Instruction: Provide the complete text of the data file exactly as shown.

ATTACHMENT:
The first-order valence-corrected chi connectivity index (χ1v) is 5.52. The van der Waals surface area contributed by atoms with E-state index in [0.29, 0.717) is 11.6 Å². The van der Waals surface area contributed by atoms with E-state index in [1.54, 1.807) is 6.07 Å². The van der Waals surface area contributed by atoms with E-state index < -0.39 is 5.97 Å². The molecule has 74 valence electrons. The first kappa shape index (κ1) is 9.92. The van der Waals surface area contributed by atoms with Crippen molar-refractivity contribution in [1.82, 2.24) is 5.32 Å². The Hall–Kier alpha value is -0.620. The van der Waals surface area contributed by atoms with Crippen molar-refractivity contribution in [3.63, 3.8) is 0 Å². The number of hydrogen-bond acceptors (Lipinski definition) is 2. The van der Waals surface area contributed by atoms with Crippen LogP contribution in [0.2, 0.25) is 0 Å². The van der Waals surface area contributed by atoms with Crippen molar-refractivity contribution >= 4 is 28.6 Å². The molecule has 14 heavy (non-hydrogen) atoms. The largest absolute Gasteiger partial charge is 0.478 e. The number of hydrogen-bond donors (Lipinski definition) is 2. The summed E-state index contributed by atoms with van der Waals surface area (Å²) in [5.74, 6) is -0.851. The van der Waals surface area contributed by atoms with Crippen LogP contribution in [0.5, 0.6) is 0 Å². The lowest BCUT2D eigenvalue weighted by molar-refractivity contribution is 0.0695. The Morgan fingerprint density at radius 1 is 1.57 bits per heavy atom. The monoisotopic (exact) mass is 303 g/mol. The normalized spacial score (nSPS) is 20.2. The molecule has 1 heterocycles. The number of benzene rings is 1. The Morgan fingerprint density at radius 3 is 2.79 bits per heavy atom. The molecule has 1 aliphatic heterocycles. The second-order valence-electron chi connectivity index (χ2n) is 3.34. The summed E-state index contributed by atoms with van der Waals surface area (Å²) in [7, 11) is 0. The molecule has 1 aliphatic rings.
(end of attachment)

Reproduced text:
The first-order valence-corrected chi connectivity index (χ1v) is 5.52. The van der Waals surface area contributed by atoms with E-state index in [0.29, 0.717) is 11.6 Å². The van der Waals surface area contributed by atoms with E-state index in [1.54, 1.807) is 6.07 Å². The van der Waals surface area contributed by atoms with E-state index < -0.39 is 5.97 Å². The molecule has 74 valence electrons. The first kappa shape index (κ1) is 9.92. The van der Waals surface area contributed by atoms with Crippen molar-refractivity contribution in [1.82, 2.24) is 5.32 Å². The Hall–Kier alpha value is -0.620. The van der Waals surface area contributed by atoms with Crippen molar-refractivity contribution in [3.63, 3.8) is 0 Å². The number of hydrogen-bond acceptors (Lipinski definition) is 2. The van der Waals surface area contributed by atoms with Crippen LogP contribution in [0.2, 0.25) is 0 Å². The van der Waals surface area contributed by atoms with Crippen molar-refractivity contribution >= 4 is 28.6 Å². The molecule has 14 heavy (non-hydrogen) atoms. The largest absolute Gasteiger partial charge is 0.478 e. The number of hydrogen-bond donors (Lipinski definition) is 2. The summed E-state index contributed by atoms with van der Waals surface area (Å²) in [5.74, 6) is -0.851. The van der Waals surface area contributed by atoms with Crippen LogP contribution in [0.5, 0.6) is 0 Å². The lowest BCUT2D eigenvalue weighted by molar-refractivity contribution is 0.0695. The Morgan fingerprint density at radius 1 is 1.57 bits per heavy atom. The monoisotopic (exact) mass is 303 g/mol. The normalized spacial score (nSPS) is 20.2. The molecule has 1 heterocycles. The number of benzene rings is 1. The Morgan fingerprint density at radius 3 is 2.79 bits per heavy atom. The molecule has 1 aliphatic heterocycles. The second-order valence-electron chi connectivity index (χ2n) is 3.34. The summed E-state index contributed by atoms with van der Waals surface area (Å²) in [7, 11) is 0. The molecule has 1 aliphatic rings.